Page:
Skip to main content

Molloy, Thomas Edmund


Archbishop, educator; b. Nashua, N.H., Sept. 4, 1884; d. Brooklyn, N.Y., Nov. 26, 1956. He was the son of John Molloy, a provision merchant, and the former Ellen Gaffney. He attended Nashua public and parochial schools and St. Anselm's College, Manchester, N.H. In Brooklyn, N.Y., he studied at St. Francis College and St. John's Seminary. In 1904 he entered the North American College in Rome and on Sept. 19, 1908, was ordained for the Diocese of Brooklyn. He was assigned as assistant at St. John's Chapel, Brooklyn, and when his pastor, George W. mundelein, was appointed auxiliary bishop, Molloy became his secretary. In 1915 Mundelein was named archbishop of Chicago and took his secretary with him. After ten months, Molloy returned to Brooklyn and became assistant at Queen of All Saints parish and spiritual director at Cathedral College of the Immaculate Conception. He also taught philosophy at St. Joseph's College for Women, Brooklyn, and later became its president. He was consecrated auxiliary to Bishop Charles E. McDonnell of Brooklyn on Oct. 3, 1920, and was elected administrator of the diocese upon the death of McDonnell in August of 1921. He was named bishop of Brooklyn by Pope Benedict XV on Nov. 21, 1921; Pope Pius XII gave him the personal title of archbishop on April 7, 1951. During his episcopate the Catholic population of the diocese doubled and the number of priests tripled. Ninety new parishes were established, 100 new parochial schools were opened, and the number of Catholic high schools more than doubled. Existing colleges expanded; the Seminary of the Immaculate Conception, Huntington, N.Y., and Molloy Catholic College for Women, Rockville Center, N.Y., were opened. The services of the hospitals and Catholic charities were reorganized and expanded, and diocesan insurance and purchasing agencies and a building commission were established. Molloy's eloquence and personality attracted the support of influential non-Catholics as well as Catholics.

Bibliography: j. k. sharp, History of the Diocese of Brooklyn, 18531953, 2 v. (New York 1954).

[b. j. mcentegart]

Cite this article
Pick a style below, and copy the text for your bibliography.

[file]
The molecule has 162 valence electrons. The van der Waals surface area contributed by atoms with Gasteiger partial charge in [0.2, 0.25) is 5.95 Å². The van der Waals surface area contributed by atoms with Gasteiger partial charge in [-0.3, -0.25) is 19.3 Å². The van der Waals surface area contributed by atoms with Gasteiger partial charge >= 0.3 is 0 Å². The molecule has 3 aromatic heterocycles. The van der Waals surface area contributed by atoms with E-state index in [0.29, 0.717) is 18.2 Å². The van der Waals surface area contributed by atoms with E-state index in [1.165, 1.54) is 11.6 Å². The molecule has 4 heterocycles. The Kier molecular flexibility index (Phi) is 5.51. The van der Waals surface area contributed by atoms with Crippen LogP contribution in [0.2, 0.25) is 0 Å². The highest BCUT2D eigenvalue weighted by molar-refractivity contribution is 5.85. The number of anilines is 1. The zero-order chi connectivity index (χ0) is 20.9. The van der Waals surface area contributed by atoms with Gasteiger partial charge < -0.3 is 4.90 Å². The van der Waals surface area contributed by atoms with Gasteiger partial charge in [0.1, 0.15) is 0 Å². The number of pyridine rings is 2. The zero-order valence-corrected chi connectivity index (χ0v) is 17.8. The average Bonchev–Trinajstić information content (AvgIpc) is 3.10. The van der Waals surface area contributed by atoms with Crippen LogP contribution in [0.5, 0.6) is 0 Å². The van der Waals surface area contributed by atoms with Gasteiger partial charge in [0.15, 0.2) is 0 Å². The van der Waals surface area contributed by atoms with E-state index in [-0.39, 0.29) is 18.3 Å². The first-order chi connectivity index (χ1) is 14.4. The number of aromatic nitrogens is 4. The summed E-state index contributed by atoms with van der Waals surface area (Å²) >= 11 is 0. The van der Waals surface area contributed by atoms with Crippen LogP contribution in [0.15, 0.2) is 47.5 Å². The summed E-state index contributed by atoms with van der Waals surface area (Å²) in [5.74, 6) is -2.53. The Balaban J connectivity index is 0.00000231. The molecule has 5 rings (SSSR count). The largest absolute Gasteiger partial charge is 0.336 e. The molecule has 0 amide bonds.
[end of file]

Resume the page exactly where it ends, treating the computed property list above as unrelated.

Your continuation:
• MLA
  • Chicago
  • APA

"Molloy, Thomas Edmund." New Catholic Encyclopedia. . 17 Mar. 2019 <>.

"Molloy, Thomas Edmund." New Catholic Encyclopedia. . (March 17, 2019).

"Molloy, Thomas Edmund." New Catholic Encyclopedia. . Retrieved March 17, 2019 from

Learn more about citation styles

Citation styles gives you the ability to cite reference entries and articles according to common styles from the Modern Language Association (MLA), The Chicago Manual of Style, and the American Psychological Association (APA).

Within the “Cite this article” tool, pick a style to see how all available information looks when formatted according to that style. Then, copy and paste the text into your bibliography or works cited list.

Because each style has its own formatting nuances that evolve over time and not all information is available for every reference entry or article, cannot guarantee each citation it generates. Therefore, it’s best to use citations as a starting point before checking the style against your school or publication’s requirements and the most-recent information available at these sites:

Modern Language Association

The Chicago Manual of Style

American Psychological Association

  • Most online reference entries and articles do not have page numbers. Therefore, that information is unavailable for most content. However, the date of retrieval is often important. Refer to each style’s convention regarding the best way to format page numbers and retrieval dates.
  • In addition to the MLA, Chicago, and APA styles, your school, university, publication, or institution may have its own requirements for citations. Therefore, be sure to refer to those guidelines when editing your bibliography or works cited list.